If you have played poker either with friends or online, you will have learned pretty darned fast that not all hands are likely to be winning ones. The best players only go all in when their hand is good, and when they calculate that the expected outcome is likely to be positive. Otherwise, they only risk the absolute minimum necessary. Similarly, shrewd visitors to casinos will only choose to play games which offer the maximum chances of winning, for example, pooled jackpots on online slots, or games of skill where (assuming they are good enough) they can erode the house's edge (for example, blackjack).
How entrepreneurs can apply this to their business: Every time we start a new business venture, we need to commit time and/or money, and we will never know in advance if this investment will be a winner or a loser. Therefore, it makes sense to only invest these precious resources into opportunities which offer the chance of a big payout at the end. If the expected profit margins are tight and uncertain, then it's not a good idea to risk too much time and money into the venture. For example, opening a convenience store next door to a major supermarket might work if you can keep your prices low enough, but you would probably be better off opting for a residential location which is less well served by your competition.
Lesson 3: Choose your moment (and be ready for it)
A corollary to choosing the right balance between risk and reward is that you will often need to wait for that perfect balance to arrive. Pro poker players in Las Vegas don't spend every day at the card table. Instead, they wait for the big "whales' with large bank accounts and low skill levels to come to town, as they know that's when the biggest pay-offs come. Similarly, the wisest sports bettors wait for the odds to drift in their favor before pouncing on them. This requires bucket loads of patience and eyes like a hawk, but the best speculators know when to strike and when to sit on their hands.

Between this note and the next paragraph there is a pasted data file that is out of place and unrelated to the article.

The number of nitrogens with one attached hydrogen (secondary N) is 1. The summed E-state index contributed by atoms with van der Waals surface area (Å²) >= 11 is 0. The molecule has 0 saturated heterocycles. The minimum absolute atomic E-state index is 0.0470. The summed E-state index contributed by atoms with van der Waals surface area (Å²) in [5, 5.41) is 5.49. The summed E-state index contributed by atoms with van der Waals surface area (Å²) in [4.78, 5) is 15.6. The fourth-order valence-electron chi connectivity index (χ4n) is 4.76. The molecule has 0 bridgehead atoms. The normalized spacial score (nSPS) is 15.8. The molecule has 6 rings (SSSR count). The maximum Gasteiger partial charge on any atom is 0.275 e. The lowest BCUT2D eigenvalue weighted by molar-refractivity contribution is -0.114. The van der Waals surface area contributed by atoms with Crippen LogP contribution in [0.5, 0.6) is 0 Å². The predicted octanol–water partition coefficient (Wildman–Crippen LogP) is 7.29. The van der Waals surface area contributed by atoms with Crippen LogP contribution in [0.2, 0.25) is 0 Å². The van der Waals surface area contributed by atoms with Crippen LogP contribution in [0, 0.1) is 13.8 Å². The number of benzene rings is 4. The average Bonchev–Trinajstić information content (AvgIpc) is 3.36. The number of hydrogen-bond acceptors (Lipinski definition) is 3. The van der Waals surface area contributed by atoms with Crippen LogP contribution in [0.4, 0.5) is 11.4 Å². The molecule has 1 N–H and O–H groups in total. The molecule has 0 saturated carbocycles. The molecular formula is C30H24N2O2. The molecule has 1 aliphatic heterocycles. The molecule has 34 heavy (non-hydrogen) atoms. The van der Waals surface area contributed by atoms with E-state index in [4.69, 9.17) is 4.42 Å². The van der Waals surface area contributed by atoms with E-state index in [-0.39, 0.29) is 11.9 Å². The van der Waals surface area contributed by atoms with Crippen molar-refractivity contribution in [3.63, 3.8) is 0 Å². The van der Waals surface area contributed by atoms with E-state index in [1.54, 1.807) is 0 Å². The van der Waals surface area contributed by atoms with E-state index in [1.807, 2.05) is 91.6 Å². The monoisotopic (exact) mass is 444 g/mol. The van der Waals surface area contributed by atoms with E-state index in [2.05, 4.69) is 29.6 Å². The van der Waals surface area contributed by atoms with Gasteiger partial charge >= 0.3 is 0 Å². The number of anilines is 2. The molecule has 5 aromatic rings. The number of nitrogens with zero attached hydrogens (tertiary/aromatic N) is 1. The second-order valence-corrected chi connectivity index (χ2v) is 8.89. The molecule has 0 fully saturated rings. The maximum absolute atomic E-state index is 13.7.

How entrepreneurs can apply this to their business: Timing is a big factor in a business's success or failure, as any ice cream salesperson will attest to. But it's not just about picking the perfect weather conditions for your product to sell. In today's world of smartphones, social media and instant news, opportunities to promote products and services come and go faster than ever before. For example, Twitter is a great place to take advantage of trending hashtags, and during the 2014 Soccer World Cup, the Castrol brand saw an amazing 21,960% increase in engagement. just by jumping on the #WorldCup hashtag bandwagon. Not all brands who tried this had anything like the same rate of success, however, but those that did had previously made a detailed and well-thought-out plan about how to take advantage of the event. And perhaps that is the biggest secret of perfect timing: being prepared. Those poker sharks in Vegas know in advance when the high-rollers are arriving at the airport, and have a plan prepared in their heads for when they do. If you want to gain an edge over the competition, then preparation is key.
Lesson 4: Cut your losses, fast
The famous turtle trader experiment of the early 80's showed that people with zero stock trading experience could quickly learn to use a simple method to beat the market. The "trick', if you could call it that, was to let their winning trades run for as long as possible, but to close out their losing trades quickly and with a minimum of fuss. At one point, the Turtles apparently were picking stocks at random and just exiting those trades which lost a certain pre-defined amount, and they still managed to bank some serious money. The celebrated hedge fund manager Paul Tudor Jones agrees with the Turtle philosophy, stating that "If I have positions going against me, I get out; if they are going for me, I keep them".